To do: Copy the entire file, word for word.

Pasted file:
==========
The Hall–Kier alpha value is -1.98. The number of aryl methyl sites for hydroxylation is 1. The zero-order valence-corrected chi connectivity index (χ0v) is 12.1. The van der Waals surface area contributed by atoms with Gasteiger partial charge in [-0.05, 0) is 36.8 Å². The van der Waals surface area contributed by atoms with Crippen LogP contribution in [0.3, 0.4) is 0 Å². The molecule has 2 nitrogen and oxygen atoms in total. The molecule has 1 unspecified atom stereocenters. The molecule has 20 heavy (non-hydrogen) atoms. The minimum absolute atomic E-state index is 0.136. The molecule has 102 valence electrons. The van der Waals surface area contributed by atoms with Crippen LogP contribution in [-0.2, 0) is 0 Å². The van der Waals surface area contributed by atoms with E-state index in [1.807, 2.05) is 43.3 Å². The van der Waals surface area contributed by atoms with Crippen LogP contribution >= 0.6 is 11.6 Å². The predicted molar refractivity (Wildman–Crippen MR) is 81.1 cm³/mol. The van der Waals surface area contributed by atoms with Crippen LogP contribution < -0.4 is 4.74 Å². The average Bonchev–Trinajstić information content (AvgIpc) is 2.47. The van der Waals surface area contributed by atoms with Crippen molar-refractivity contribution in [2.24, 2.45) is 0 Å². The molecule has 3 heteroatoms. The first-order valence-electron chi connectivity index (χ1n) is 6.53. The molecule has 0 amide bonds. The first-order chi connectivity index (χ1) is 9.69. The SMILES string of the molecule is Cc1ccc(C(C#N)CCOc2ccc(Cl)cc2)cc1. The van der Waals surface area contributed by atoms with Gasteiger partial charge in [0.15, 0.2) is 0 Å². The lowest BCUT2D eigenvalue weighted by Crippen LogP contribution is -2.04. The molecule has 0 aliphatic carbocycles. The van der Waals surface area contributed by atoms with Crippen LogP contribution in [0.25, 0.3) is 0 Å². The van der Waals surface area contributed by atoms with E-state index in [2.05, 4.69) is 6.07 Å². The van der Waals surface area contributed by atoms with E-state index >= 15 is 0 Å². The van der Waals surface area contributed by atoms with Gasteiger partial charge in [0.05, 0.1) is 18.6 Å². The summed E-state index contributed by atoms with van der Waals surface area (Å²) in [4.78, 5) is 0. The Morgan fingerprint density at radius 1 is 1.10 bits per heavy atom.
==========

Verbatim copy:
The Hall–Kier alpha value is -1.98. The number of aryl methyl sites for hydroxylation is 1. The zero-order valence-corrected chi connectivity index (χ0v) is 12.1. The van der Waals surface area contributed by atoms with Gasteiger partial charge in [-0.05, 0) is 36.8 Å². The van der Waals surface area contributed by atoms with Crippen LogP contribution in [0.3, 0.4) is 0 Å². The molecule has 2 nitrogen and oxygen atoms in total. The molecule has 1 unspecified atom stereocenters. The molecule has 20 heavy (non-hydrogen) atoms. The minimum absolute atomic E-state index is 0.136. The molecule has 102 valence electrons. The van der Waals surface area contributed by atoms with Crippen LogP contribution in [-0.2, 0) is 0 Å². The van der Waals surface area contributed by atoms with E-state index in [1.807, 2.05) is 43.3 Å². The van der Waals surface area contributed by atoms with Crippen LogP contribution >= 0.6 is 11.6 Å². The predicted molar refractivity (Wildman–Crippen MR) is 81.1 cm³/mol. The van der Waals surface area contributed by atoms with Crippen LogP contribution < -0.4 is 4.74 Å². The average Bonchev–Trinajstić information content (AvgIpc) is 2.47. The van der Waals surface area contributed by atoms with Crippen molar-refractivity contribution in [2.24, 2.45) is 0 Å². The molecule has 3 heteroatoms. The first-order valence-electron chi connectivity index (χ1n) is 6.53. The molecule has 0 amide bonds. The first-order chi connectivity index (χ1) is 9.69. The SMILES string of the molecule is Cc1ccc(C(C#N)CCOc2ccc(Cl)cc2)cc1. The van der Waals surface area contributed by atoms with Gasteiger partial charge in [0.15, 0.2) is 0 Å². The lowest BCUT2D eigenvalue weighted by Crippen LogP contribution is -2.04. The molecule has 0 aliphatic carbocycles. The van der Waals surface area contributed by atoms with Crippen LogP contribution in [0.25, 0.3) is 0 Å². The van der Waals surface area contributed by atoms with E-state index in [2.05, 4.69) is 6.07 Å². The van der Waals surface area contributed by atoms with E-state index >= 15 is 0 Å². The van der Waals surface area contributed by atoms with Gasteiger partial charge in [0.05, 0.1) is 18.6 Å². The summed E-state index contributed by atoms with van der Waals surface area (Å²) in [4.78, 5) is 0. The Morgan fingerprint density at radius 1 is 1.10 bits per heavy atom.